"Gold does indeed dish up plenty of decidedly newfangled ideas—some intriguing, others, far less so...The director's penchant for replacing all the trappings of a more fully furnished stage has its lowlights and highlights...Naturally, even the best and most interesting director's interpretation is only as good as the actors presenting them. Fortunately, this cast does very well indeed, even with Gold's more pretentious and controversial ideas." Full Review
"Gold has created something that draws us in and brings us close. It’s like we see something old through new eyes, and the intimacy created makes us believe we can feel their breath and hear their sighs...Gold’s tremendous ability to find a unique and challenging way to rethink the classics is what compels this strong cast to create something so intimate and powerfully engaging...An inventive director with a seemingly exacting eye on the thing that matters most: the text." Full Review
"The gimmicky physical production seems to have gotten most of the attention, while Shakespeare's play gets lost in the shuffle, popping through only occasionally...There's precious little to be found here that contributes to our understanding of the play; every gimmick in use could be thrown at any production of any play, with the same nonsensical effect. It most certainly is a head-scratcher." Full Review
"This is a sometimes confusing, endlessly interesting staging that is full of color and scent...The vivid and fully inhabited performances—especially from Isaac—make for a stellar distraction from the challenging matters of staging...Viewed as a vehicle for memorable performances, this is an awesome 'Hamlet'—just note, it’s not a remotely 'classic' one." Full Review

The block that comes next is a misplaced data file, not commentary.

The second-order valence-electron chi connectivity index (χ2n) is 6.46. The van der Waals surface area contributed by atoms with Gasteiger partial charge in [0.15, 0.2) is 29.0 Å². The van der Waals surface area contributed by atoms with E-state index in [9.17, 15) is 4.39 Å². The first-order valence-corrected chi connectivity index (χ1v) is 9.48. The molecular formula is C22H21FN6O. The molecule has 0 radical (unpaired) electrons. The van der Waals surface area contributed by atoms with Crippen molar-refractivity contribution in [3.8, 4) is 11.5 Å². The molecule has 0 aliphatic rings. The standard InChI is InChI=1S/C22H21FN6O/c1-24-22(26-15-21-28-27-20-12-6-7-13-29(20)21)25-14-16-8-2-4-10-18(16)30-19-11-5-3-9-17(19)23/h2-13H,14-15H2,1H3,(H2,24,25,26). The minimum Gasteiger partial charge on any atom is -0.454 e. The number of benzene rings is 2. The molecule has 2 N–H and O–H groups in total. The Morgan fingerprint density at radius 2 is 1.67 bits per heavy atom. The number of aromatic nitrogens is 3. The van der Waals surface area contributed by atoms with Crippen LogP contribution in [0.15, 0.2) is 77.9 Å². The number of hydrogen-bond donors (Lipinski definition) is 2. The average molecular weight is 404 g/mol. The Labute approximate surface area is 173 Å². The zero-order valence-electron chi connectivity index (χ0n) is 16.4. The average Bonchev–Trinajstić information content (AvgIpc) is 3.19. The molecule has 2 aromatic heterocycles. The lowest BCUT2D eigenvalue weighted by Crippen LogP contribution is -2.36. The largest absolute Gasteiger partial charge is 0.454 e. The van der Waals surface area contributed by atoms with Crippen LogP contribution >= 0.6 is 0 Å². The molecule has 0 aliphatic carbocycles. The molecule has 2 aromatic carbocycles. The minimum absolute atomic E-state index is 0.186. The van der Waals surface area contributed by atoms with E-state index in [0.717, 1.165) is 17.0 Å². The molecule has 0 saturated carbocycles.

"There are some good creative moments…On the other hand Gold indulges in some utterly gross approaches that severely undercut the play…Isaac's Hamlet is a very energetic, even aggressive one. If you accept that concept and tone, Isaac does brilliantly and creates an especially dynamic Hamlet. However, that approach strips away the idea of a melancholy Dane…Isaac’s performance is a major one to see this season." Full Review
"Despite his production’s mobbed-up look, Gold ultimately sticks to a traditional, textually focused reading of the play...Isaac acquits himself adequately in the part, but there’s nothing distinctive about his Hamlet...While the rest of the cast all deliver their lines with undoubted skill, only Friedman displays absolute command of Shakespeare’s language, using colloquial rhythms to make every word sound fresh and vital." Full Review